In our recent blog post, we highlighted legislation that will impact employers this year related to nursing and pregnant employees: the Providing Urgent Maternal Protections for Nursing Mothers Act (the “PUMP Act”) and the Pregnant Workers Fairness Act (the “PWFA”).  As this legislation becomes effective—with the PUMP Act taking effect on April 28, 2023 and the PWFA set to become effective on June 27, 2023—the Department of Labor’s Wage and Hour Division (the “WHD”) released a new bulletin concerning enforcement of the PUMP Act.

In the bulletin, the WHD emphasizes the PUMP Act’s increased scope, noting that it now applies to 9 million more employees not previously covered under the FLSA.  The PUMP Act requires employers to provide nursing employees with unpaid, reasonable break time every time the employee has such a need for one year after the child’s birth.  Importantly, the employee must be completely relieved from duty for the break to be unpaid.  For teleworking employees, employers must provide break time as if those employees were working on-site.  The WHD offered several examples of what could constitute “reasonable break time,” including an example of an employee who takes four 25-minute breaks each day.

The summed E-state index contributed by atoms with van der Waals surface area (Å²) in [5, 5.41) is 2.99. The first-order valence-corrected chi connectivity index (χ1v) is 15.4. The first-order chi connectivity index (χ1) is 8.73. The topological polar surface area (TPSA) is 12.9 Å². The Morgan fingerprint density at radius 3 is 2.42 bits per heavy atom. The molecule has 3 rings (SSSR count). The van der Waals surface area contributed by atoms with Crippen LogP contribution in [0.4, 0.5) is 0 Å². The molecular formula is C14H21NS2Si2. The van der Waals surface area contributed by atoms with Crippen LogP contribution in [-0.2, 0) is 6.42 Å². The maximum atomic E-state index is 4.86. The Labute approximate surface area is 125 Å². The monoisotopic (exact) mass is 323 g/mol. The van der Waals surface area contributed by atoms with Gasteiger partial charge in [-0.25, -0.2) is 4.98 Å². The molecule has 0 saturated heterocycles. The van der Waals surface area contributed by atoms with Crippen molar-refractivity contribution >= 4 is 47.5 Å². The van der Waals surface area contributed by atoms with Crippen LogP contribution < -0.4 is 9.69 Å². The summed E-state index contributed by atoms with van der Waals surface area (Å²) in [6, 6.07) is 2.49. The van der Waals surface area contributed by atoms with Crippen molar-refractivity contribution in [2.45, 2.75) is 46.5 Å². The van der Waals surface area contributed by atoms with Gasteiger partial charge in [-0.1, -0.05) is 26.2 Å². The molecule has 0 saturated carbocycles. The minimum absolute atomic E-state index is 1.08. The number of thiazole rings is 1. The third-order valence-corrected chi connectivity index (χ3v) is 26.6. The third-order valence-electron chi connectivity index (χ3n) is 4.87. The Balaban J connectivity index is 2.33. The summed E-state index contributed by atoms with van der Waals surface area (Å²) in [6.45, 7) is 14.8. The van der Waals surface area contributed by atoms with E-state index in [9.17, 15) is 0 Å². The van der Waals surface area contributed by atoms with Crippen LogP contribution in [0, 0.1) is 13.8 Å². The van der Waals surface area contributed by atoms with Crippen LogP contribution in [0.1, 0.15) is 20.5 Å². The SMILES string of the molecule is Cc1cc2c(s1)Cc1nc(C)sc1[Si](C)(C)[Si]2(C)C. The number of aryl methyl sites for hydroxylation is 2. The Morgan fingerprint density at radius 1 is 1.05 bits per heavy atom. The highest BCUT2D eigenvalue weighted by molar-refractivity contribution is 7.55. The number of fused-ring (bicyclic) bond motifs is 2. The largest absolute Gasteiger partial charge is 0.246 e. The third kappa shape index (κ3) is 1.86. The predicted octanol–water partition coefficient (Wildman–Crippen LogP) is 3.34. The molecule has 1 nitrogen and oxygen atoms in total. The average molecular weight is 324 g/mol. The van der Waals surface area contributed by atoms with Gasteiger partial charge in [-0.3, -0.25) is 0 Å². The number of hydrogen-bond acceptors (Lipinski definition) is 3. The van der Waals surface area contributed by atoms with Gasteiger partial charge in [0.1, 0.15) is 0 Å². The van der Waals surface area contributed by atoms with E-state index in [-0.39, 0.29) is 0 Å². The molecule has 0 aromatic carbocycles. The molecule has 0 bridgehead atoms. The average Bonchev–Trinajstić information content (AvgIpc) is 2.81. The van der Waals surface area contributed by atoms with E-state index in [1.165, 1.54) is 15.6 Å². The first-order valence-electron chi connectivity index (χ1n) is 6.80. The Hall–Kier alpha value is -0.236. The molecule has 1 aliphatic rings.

These new accommodation obligations affect not only non-exempt (so-called “hourly” employees) but exempt (“salaried”) employees as well.  The WHD explains that, like non-exempt employees, salaried employees must be given reasonable break time and an employer may not reduce a salaried employee’s pay because she is taking these breaks.  Employers must also provide a suitable and “functional” location (not a bathroom) for pump breaks shielded from view and free from intrusion as well as a place to safely store milk.  Generally, an employer must furnish a locked door or sign to ensure the employee’s privacy.

The WHD also addressed retaliation which is prohibited under the PUMP Act. For instance, the WHD described as retaliatory an employer that asks an employee to work additional hours on the weekend to make up time spent during their pump breaks.

Lastly, the WHD discussed the various exemptions applicable to small businesses, air carriers, rail carriers, and motorcoach services operators.  Notably, small businesses (50 or fewer employees) seeking an exemption must show that compliance will require an undue hardship.  The WHD explains that undue hardship is analyzed on an “individual employee basis,” i.e., that the specific employee’s needs would cause an undue hardship in light of the size, financial resources, nature, and structure of the employer.  Small businesses should exercise caution in seeking an exemption as they will bear the burden of proving undue hardship.